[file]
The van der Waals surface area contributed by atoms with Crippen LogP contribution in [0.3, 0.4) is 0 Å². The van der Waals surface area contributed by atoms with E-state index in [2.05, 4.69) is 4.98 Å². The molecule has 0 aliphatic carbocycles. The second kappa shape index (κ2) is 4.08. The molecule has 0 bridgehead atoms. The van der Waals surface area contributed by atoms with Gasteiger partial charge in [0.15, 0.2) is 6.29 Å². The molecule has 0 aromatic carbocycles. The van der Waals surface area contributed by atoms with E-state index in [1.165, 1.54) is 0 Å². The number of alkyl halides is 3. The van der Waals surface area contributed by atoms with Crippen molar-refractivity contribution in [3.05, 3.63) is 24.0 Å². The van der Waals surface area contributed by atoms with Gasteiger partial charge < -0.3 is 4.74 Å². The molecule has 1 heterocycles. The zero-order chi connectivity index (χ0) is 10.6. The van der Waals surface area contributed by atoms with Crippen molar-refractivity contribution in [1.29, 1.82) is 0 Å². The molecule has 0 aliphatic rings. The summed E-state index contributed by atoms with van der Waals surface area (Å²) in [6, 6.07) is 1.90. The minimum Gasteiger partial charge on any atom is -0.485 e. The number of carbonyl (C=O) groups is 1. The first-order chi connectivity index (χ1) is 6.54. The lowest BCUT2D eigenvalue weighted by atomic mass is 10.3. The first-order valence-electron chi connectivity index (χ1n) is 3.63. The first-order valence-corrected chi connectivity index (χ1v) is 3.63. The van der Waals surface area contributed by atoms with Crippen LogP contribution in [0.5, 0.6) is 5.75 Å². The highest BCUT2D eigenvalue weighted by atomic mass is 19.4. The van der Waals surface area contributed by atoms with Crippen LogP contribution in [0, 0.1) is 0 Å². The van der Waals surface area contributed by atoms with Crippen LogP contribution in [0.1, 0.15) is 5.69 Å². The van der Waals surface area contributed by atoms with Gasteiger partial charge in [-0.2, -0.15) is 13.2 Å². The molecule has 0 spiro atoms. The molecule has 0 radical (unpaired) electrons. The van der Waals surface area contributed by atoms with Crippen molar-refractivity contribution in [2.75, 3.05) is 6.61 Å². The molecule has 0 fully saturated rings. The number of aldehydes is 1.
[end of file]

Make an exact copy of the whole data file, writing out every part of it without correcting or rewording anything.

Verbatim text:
The van der Waals surface area contributed by atoms with Crippen LogP contribution in [0.3, 0.4) is 0 Å². The van der Waals surface area contributed by atoms with E-state index in [2.05, 4.69) is 4.98 Å². The molecule has 0 aliphatic carbocycles. The second kappa shape index (κ2) is 4.08. The molecule has 0 bridgehead atoms. The van der Waals surface area contributed by atoms with Gasteiger partial charge in [0.15, 0.2) is 6.29 Å². The molecule has 0 aromatic carbocycles. The van der Waals surface area contributed by atoms with E-state index in [1.165, 1.54) is 0 Å². The number of alkyl halides is 3. The van der Waals surface area contributed by atoms with Crippen molar-refractivity contribution in [3.05, 3.63) is 24.0 Å². The van der Waals surface area contributed by atoms with Gasteiger partial charge < -0.3 is 4.74 Å². The molecule has 1 heterocycles. The zero-order chi connectivity index (χ0) is 10.6. The van der Waals surface area contributed by atoms with Crippen molar-refractivity contribution in [1.29, 1.82) is 0 Å². The molecule has 0 aliphatic rings. The summed E-state index contributed by atoms with van der Waals surface area (Å²) in [6, 6.07) is 1.90. The minimum Gasteiger partial charge on any atom is -0.485 e. The number of carbonyl (C=O) groups is 1. The first-order chi connectivity index (χ1) is 6.54. The lowest BCUT2D eigenvalue weighted by atomic mass is 10.3. The first-order valence-electron chi connectivity index (χ1n) is 3.63. The first-order valence-corrected chi connectivity index (χ1v) is 3.63. The van der Waals surface area contributed by atoms with Crippen LogP contribution in [0.5, 0.6) is 5.75 Å². The highest BCUT2D eigenvalue weighted by atomic mass is 19.4. The van der Waals surface area contributed by atoms with Crippen LogP contribution in [0, 0.1) is 0 Å². The van der Waals surface area contributed by atoms with Crippen LogP contribution in [0.1, 0.15) is 5.69 Å². The van der Waals surface area contributed by atoms with Gasteiger partial charge in [-0.2, -0.15) is 13.2 Å². The molecule has 0 spiro atoms. The molecule has 0 radical (unpaired) electrons. The van der Waals surface area contributed by atoms with Crippen molar-refractivity contribution in [2.75, 3.05) is 6.61 Å². The molecule has 0 fully saturated rings. The number of aldehydes is 1.